Thursday, 3 January 2013

It's not public health, it's none of the council's business

 In recent days the fussbuckets have been out in force. Hardly a day passes without another proposal to judge people by their lifestyle choices. There is nothing that can’t be justified by reference to ‘health’ or ‘well-being’ especially when the proposals is accompanied by reference to ‘how much it costs the NHS’ or ‘society’.

Part of the context for this outpouring of nannying fussbucketry is that ‘overall responsibility’ for public health (i.e. some of the budgets for public health activities) transfers to local councils in April this year – hence the publication and fuss about a report from the LGIU and Westminster Council. 

Well sort of transfers – let me explain.

The recent health legislation does transfer the public health budgets to top tier local authorities (that’s counties, mets, unitaries and London boroughs). However, these budgets are ringfenced – we can’t snaffle them and use the money to provide more of better adult social care or keep libraries open. And, just as importantly, the committee that oversees this budget – called a Health & Well-being Board – is a joint body of the NHS and the local authority. Membership is defined in the statute and has to include both council officers (the Director of Public Health, for example) and councillors. Full council cannot direct or control this body nor can the council’s executive so to say that councils are taking responsibility for public health is something of a misrepresentation. The budget will sit with the council – just as the schools budget does – but the decision-making rests right where it does now with unelected officials.

Oddly enough the report from the Local Government Information Unit (LGIU) doesn’t mention any of this. Instead it focuses on all the exciting things that can now be done – including making fat people go to the gym:

Westminster council and the Local Government Information Unit say new technologies such as smart cards could be used to track claimants' use of leisure centres, allowing local authorities to dock housing and council benefit payments from those who refuse to carry out exercise prescribed by their GP.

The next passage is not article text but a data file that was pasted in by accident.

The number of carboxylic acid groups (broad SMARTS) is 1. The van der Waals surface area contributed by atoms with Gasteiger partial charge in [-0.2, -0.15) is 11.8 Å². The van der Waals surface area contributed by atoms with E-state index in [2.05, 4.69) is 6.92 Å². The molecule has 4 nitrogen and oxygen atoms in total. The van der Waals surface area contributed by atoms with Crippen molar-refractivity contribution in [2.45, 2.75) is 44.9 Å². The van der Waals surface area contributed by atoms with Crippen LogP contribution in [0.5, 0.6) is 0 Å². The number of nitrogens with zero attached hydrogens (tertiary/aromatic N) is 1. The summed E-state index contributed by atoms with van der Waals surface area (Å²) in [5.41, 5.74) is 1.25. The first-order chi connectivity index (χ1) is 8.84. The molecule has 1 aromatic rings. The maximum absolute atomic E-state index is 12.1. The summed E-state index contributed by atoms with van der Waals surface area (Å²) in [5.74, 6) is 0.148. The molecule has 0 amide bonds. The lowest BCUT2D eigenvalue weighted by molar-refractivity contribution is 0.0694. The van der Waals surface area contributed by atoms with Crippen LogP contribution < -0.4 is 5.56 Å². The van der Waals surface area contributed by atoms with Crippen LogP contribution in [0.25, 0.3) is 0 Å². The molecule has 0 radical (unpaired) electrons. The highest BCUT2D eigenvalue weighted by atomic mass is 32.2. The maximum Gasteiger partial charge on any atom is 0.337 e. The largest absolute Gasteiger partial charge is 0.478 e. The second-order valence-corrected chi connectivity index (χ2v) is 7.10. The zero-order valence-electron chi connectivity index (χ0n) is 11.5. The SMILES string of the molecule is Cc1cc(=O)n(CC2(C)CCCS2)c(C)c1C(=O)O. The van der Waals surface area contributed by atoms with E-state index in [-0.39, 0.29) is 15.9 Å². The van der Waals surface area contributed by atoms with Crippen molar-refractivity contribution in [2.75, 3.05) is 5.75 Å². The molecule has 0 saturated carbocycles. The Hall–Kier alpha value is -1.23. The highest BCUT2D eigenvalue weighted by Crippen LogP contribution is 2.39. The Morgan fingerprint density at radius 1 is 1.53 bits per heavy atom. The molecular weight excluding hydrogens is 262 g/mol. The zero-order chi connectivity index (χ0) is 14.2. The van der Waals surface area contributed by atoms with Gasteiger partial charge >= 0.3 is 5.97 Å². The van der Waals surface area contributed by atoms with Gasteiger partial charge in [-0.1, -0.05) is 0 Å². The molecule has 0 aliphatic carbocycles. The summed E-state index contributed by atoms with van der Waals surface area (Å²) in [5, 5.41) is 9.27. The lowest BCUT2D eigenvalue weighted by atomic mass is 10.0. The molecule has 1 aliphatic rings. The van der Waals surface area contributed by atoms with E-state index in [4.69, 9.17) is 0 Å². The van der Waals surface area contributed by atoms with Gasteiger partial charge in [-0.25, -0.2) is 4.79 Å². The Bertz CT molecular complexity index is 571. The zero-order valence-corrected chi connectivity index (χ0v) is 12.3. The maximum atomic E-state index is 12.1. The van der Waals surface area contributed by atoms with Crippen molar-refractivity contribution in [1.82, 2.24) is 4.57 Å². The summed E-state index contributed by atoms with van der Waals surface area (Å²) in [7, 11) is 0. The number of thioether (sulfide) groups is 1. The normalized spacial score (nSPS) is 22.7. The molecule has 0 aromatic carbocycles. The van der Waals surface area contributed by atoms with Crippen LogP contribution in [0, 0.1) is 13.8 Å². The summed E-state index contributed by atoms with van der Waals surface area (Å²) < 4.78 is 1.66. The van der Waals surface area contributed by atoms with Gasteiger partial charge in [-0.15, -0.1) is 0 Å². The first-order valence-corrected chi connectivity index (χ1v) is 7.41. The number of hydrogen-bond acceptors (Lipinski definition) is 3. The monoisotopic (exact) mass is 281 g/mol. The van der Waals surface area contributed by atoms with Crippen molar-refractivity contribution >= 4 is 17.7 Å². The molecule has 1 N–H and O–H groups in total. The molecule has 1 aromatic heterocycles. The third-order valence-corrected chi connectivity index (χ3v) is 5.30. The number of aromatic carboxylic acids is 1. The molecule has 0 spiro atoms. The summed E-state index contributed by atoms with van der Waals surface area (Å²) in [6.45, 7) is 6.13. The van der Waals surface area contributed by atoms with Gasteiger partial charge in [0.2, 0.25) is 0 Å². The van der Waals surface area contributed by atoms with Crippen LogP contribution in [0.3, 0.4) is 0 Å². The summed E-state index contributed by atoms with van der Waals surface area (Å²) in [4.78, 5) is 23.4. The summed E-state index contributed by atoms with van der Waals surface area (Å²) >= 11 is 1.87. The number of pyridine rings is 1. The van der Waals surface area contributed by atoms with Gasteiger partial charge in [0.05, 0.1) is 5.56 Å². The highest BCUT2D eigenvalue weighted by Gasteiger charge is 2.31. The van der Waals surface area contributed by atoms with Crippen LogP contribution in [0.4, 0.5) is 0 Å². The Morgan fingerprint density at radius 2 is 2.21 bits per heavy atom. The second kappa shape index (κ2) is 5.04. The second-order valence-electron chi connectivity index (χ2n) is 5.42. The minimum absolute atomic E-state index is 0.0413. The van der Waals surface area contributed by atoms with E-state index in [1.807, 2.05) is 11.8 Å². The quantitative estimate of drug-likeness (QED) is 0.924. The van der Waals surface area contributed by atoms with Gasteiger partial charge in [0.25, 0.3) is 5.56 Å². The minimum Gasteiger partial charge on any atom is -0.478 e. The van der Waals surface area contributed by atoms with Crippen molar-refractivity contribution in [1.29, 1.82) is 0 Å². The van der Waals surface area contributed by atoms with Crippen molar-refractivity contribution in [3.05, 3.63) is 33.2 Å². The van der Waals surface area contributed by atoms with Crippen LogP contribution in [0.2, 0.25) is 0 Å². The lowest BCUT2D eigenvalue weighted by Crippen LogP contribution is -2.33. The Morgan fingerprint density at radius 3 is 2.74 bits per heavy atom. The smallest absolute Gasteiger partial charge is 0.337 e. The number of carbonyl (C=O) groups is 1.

Or rather – as is clear here – fat, poor people. 

This proposal comes of the back of the proposal to have a welfare card so folk on benefits don’t do anything naughty like buy booze, fags or mucky videos. A couple of stern Tory MPs – Alec Shelbrooke and Kris Hopkins – have wagged their fingers at us in support of this proposal.

It is all part of directing the poor towards a more purposeful life and away from those sinful pastimes – drinking, smoking, bad telly and sex – that are, these moral paragons would have us believe, the cause of their problems.

These fine men are speaking to that single mum on the estate. Stop making these unhealthy choices they say and, hey presto, your life will be transformed, folk’ll be at your door offering you a job, food will miraculously appear on the table and a man will arrive who thinks you’re something other than a convenient slot for his sexual organ. And the kids will stop snivelling too.

Or maybe our pals in Westminster are thinking about the ex-offender in a bedsit. The message is that going to the gym, cutting out the whisky and scrapping the roll-ups will change everything. Suddenly the employer will look at him and choose to ignore the rap sheet, the ex-wife will let him see the kids and people will stop asking him to do a little running around for cash, ‘no risk mate’!

Perhaps they're thinking of the retired builder. Not much cash but enough to maintain his beer gut, provide for some cheap cigars and perhaps a few bets at the weekend. For sure, stopping these bad habits will help - the bad back will go away, the hearing will magically restore and the pains up the arms from years of using power tools will be so much better!
This approach to public health – lecturing people about their lifestyle choices while ignoring why they made those choices in the first place – is a dead end. It might make a few middle class do-gooders feel better, for those Tory MPs it’s a chance to burnish their ‘tough-on-welfare-scroungers’ credentials and for councillors in Westminster is furthers their desire to kill the things that make London a great city.

But it isn’t a decent public health strategy. That would focus on things that actually are public health concerns – air quality, road safety, immunisation, access to healthcare provision, warm homes, cheaper fuel, safe food and clean streets. Personal lifestyle choices – eating drinking, smoking, sex – are just that, personal concerns. By all means make sure people know the risks but that’s where our responsibility ends. These choices are nothing to do with public health.

Making someone’s life less pleasant because you disapprove of their lifestyle is an act of ghastly authoritarianism not health care. Yet this is seemingly the only concern of so-called ‘public health’.

Well, my dear councils, it isn’t public health – it’s none of your business at all.


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